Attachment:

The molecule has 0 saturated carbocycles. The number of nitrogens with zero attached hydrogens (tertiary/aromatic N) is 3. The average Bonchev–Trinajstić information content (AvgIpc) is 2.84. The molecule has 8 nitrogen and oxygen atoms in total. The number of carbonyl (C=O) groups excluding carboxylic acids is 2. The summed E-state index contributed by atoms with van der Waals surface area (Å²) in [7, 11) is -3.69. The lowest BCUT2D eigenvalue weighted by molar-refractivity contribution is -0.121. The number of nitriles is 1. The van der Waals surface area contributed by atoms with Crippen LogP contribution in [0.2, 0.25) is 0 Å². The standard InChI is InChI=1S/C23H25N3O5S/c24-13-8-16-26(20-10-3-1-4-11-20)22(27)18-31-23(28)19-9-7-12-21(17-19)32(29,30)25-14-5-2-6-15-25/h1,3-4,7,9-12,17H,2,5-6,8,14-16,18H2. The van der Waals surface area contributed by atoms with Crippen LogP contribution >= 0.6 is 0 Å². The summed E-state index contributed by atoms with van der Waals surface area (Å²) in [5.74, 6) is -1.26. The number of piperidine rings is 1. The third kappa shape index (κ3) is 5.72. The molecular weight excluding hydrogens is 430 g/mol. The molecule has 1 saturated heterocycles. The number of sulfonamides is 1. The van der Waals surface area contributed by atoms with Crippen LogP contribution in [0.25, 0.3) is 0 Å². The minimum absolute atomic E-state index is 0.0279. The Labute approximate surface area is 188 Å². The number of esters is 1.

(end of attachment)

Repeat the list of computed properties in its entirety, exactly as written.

The molecule has 0 saturated carbocycles. The number of nitrogens with zero attached hydrogens (tertiary/aromatic N) is 3. The average Bonchev–Trinajstić information content (AvgIpc) is 2.84. The molecule has 8 nitrogen and oxygen atoms in total. The number of carbonyl (C=O) groups excluding carboxylic acids is 2. The summed E-state index contributed by atoms with van der Waals surface area (Å²) in [7, 11) is -3.69. The lowest BCUT2D eigenvalue weighted by molar-refractivity contribution is -0.121. The number of nitriles is 1. The van der Waals surface area contributed by atoms with Crippen LogP contribution in [0.2, 0.25) is 0 Å². The standard InChI is InChI=1S/C23H25N3O5S/c24-13-8-16-26(20-10-3-1-4-11-20)22(27)18-31-23(28)19-9-7-12-21(17-19)32(29,30)25-14-5-2-6-15-25/h1,3-4,7,9-12,17H,2,5-6,8,14-16,18H2. The van der Waals surface area contributed by atoms with Crippen LogP contribution >= 0.6 is 0 Å². The summed E-state index contributed by atoms with van der Waals surface area (Å²) in [5.74, 6) is -1.26. The number of piperidine rings is 1. The third kappa shape index (κ3) is 5.72. The molecular weight excluding hydrogens is 430 g/mol. The molecule has 1 saturated heterocycles. The number of sulfonamides is 1. The van der Waals surface area contributed by atoms with Crippen LogP contribution in [0.25, 0.3) is 0 Å². The minimum absolute atomic E-state index is 0.0279. The Labute approximate surface area is 188 Å². The number of esters is 1.